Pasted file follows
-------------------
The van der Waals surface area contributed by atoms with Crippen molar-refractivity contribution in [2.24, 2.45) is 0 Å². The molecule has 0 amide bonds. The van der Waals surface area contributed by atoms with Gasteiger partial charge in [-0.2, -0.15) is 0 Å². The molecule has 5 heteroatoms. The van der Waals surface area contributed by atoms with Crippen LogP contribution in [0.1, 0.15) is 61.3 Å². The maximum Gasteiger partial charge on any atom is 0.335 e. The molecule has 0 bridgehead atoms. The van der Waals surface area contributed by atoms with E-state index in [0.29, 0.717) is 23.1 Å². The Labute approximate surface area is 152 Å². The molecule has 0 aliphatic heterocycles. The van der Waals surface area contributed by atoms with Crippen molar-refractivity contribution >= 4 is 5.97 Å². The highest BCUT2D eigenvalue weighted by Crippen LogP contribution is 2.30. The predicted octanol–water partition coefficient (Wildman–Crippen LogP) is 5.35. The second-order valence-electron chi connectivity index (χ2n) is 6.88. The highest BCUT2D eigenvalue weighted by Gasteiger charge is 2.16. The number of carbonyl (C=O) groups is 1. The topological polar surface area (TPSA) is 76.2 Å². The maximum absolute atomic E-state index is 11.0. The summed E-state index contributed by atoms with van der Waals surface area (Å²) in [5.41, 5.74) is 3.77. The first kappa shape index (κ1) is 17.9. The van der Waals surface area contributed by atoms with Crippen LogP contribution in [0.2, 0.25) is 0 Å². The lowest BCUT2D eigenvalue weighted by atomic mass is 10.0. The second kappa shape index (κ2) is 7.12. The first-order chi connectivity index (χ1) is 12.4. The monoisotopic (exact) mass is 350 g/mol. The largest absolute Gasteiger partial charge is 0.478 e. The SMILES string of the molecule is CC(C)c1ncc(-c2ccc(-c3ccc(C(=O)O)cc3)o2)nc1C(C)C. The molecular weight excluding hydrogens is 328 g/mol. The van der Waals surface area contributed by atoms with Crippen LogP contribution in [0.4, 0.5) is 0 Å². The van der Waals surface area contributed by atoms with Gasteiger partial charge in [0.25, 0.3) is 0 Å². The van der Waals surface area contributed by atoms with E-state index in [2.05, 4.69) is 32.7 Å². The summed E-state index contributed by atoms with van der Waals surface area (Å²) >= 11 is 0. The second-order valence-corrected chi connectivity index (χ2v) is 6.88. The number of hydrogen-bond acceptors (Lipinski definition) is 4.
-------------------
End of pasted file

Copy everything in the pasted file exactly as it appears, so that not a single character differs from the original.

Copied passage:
The van der Waals surface area contributed by atoms with Crippen molar-refractivity contribution in [2.24, 2.45) is 0 Å². The molecule has 0 amide bonds. The van der Waals surface area contributed by atoms with Gasteiger partial charge in [-0.2, -0.15) is 0 Å². The molecule has 5 heteroatoms. The van der Waals surface area contributed by atoms with Crippen LogP contribution in [0.1, 0.15) is 61.3 Å². The maximum Gasteiger partial charge on any atom is 0.335 e. The molecule has 0 bridgehead atoms. The van der Waals surface area contributed by atoms with E-state index in [0.29, 0.717) is 23.1 Å². The Labute approximate surface area is 152 Å². The molecule has 0 aliphatic heterocycles. The van der Waals surface area contributed by atoms with Crippen molar-refractivity contribution >= 4 is 5.97 Å². The highest BCUT2D eigenvalue weighted by Crippen LogP contribution is 2.30. The predicted octanol–water partition coefficient (Wildman–Crippen LogP) is 5.35. The second-order valence-electron chi connectivity index (χ2n) is 6.88. The highest BCUT2D eigenvalue weighted by Gasteiger charge is 2.16. The number of carbonyl (C=O) groups is 1. The topological polar surface area (TPSA) is 76.2 Å². The maximum absolute atomic E-state index is 11.0. The summed E-state index contributed by atoms with van der Waals surface area (Å²) in [5.41, 5.74) is 3.77. The first kappa shape index (κ1) is 17.9. The van der Waals surface area contributed by atoms with Crippen LogP contribution in [0.2, 0.25) is 0 Å². The lowest BCUT2D eigenvalue weighted by atomic mass is 10.0. The second kappa shape index (κ2) is 7.12. The first-order chi connectivity index (χ1) is 12.4. The monoisotopic (exact) mass is 350 g/mol. The largest absolute Gasteiger partial charge is 0.478 e. The SMILES string of the molecule is CC(C)c1ncc(-c2ccc(-c3ccc(C(=O)O)cc3)o2)nc1C(C)C. The molecular weight excluding hydrogens is 328 g/mol. The van der Waals surface area contributed by atoms with Crippen LogP contribution in [0.4, 0.5) is 0 Å². The van der Waals surface area contributed by atoms with Gasteiger partial charge in [0.25, 0.3) is 0 Å². The van der Waals surface area contributed by atoms with E-state index in [2.05, 4.69) is 32.7 Å². The summed E-state index contributed by atoms with van der Waals surface area (Å²) >= 11 is 0. The second-order valence-corrected chi connectivity index (χ2v) is 6.88. The number of hydrogen-bond acceptors (Lipinski definition) is 4.